… from Press TV, Tehran
[ Editor’s Note: Turkey keeps pushing its “unsaid hand” that it has permission to be in Kurdistan to train their troops with Kurdish permission, and hence it is none of Baghdad’s business.
The Iraqi government has handled the issue with kid gloves so far, but this is the first time it has mentioned the military option if Turkey continues to stiff arm the Iraqis, who are on 100% solid legal ground.
The Kurdish region is not a separate country, but a region of Iraq, which does not entail running its own separate foreign policy. And while Kurdish oil smuggling has always gone on through Turkey, having Turkish troops coming and going at their own pleasure is not going to go down well in Baghdad or the UN.
Obama has already been on the phone to Erdogan strongly suggesting a troop pull out. But we see Turkey countering that Obama pressure with the highly-publicized new relationship (war council) between Saudi Arabia and Turkey, both Sunni Muslims along with the Kurds, a united front against the Shia Muslims in Iraq and yes, in Iran, also.
It seems that the new council is taking the position that if Turkey can use the ruse of sending troops into Iraq for “anti-terrorism” operations — when we all know it has been supporting ISIL– then the the Saudis may do so from the south if they choose, giving Baghdad two fronts to consider, and their success against ISIL being replace with both Turkish and Saudi “anti-terrorism” forces in western Irag to keep that Syrian border under their physical control during the political negotiations.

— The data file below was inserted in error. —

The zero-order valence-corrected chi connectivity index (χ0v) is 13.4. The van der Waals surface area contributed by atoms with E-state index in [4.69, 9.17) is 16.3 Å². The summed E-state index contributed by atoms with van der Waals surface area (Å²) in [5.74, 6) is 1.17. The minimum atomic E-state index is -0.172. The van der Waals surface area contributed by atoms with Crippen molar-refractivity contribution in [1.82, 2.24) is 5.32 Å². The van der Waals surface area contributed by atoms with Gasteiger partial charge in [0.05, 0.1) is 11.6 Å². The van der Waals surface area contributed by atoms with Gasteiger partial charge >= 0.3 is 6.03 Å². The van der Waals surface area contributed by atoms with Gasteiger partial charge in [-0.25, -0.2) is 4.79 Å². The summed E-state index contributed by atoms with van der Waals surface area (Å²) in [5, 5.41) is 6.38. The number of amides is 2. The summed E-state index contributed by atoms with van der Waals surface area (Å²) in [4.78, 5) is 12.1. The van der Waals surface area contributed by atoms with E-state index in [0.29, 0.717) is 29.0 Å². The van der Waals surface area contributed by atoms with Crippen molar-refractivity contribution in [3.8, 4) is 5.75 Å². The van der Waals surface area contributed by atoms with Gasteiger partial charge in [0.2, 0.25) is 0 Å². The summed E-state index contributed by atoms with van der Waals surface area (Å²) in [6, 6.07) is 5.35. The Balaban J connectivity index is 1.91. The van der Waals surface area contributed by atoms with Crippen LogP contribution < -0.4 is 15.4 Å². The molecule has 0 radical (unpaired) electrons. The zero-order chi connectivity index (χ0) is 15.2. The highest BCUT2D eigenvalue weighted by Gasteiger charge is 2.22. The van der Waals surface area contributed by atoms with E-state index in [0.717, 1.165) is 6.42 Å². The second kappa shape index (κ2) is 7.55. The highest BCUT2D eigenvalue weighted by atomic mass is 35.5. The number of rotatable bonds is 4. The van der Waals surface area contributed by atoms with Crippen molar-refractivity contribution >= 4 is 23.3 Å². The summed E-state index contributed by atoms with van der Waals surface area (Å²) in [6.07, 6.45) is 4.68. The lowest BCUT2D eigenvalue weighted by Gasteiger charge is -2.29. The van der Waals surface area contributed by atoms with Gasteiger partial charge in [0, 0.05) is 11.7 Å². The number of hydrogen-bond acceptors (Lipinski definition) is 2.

The Saudis have lost their mind with this strategy of following Turkey into any conflict, because they have admitted to having a $5 billion expenditure in the Yemen war, and having to switch over to mercenaries to fight, due to their own troop losses. They are dangerous people, clearly out of the realm of their own competency. They could end up destabilizing themselves, and paying for it… Jim W. Dean ]
– First published … December 30, 2015 –
The Iraqi foreign minister has once again called on Turkey to withdraw its troops from northern Iraq, warning that Baghdad may otherwise take military action against Ankara.
Iraq seeks a peaceful resolution of the issue, but if there is no other solution and if “fighting is imposed on us, we will consider it to protect our sovereignty,” Ibrahim al-Jaafari told a press conference in Baghdad on Wednesday.
The remarks came more than three weeks after Turkey deployed some 150 soldiers, equipped with heavy weapons and backed by 20 to 25 tanks, to the outskirts of the city of Mosul, the capital of Iraq’s northern province of Nineveh.
Ankara claimed the deployment was part of a mission to train and equip Iraqi Kurdish Peshmerga forces in the fight against Takfiri Daesh terrorists, but Baghdad denounced the uncoordinated act as a violation of Iraq’s national sovereignty.
Later, Turkey announced that it had begun withdrawing troops following an appeal by US President Barack Obama. At that time, however, al-Jaafari cast doubt on Ankara’s claims, saying the Turkish forces would be relocated from one area to another on the Iraqi soil.
The northern and western parts of Iraq have been plagued by gruesome violence ever since Daesh mounted an offensive in the country in June 2014.
The Iraqi army together with volunteer fighters has been engaged in operations to liberate militant-controlled regions. Over the past few days, the Iraqi army advances against terrorists have gained momentum.
On December 28, Iraqi forces fully liberated the city of Ramadi, the capital of the western province of Anbar, from the grips of Daesh elements. They are also planning to recapture Mosul, which fell into the hands of Daesh terrorists in June last year in the first stage of terrorists’ advance through Iraq.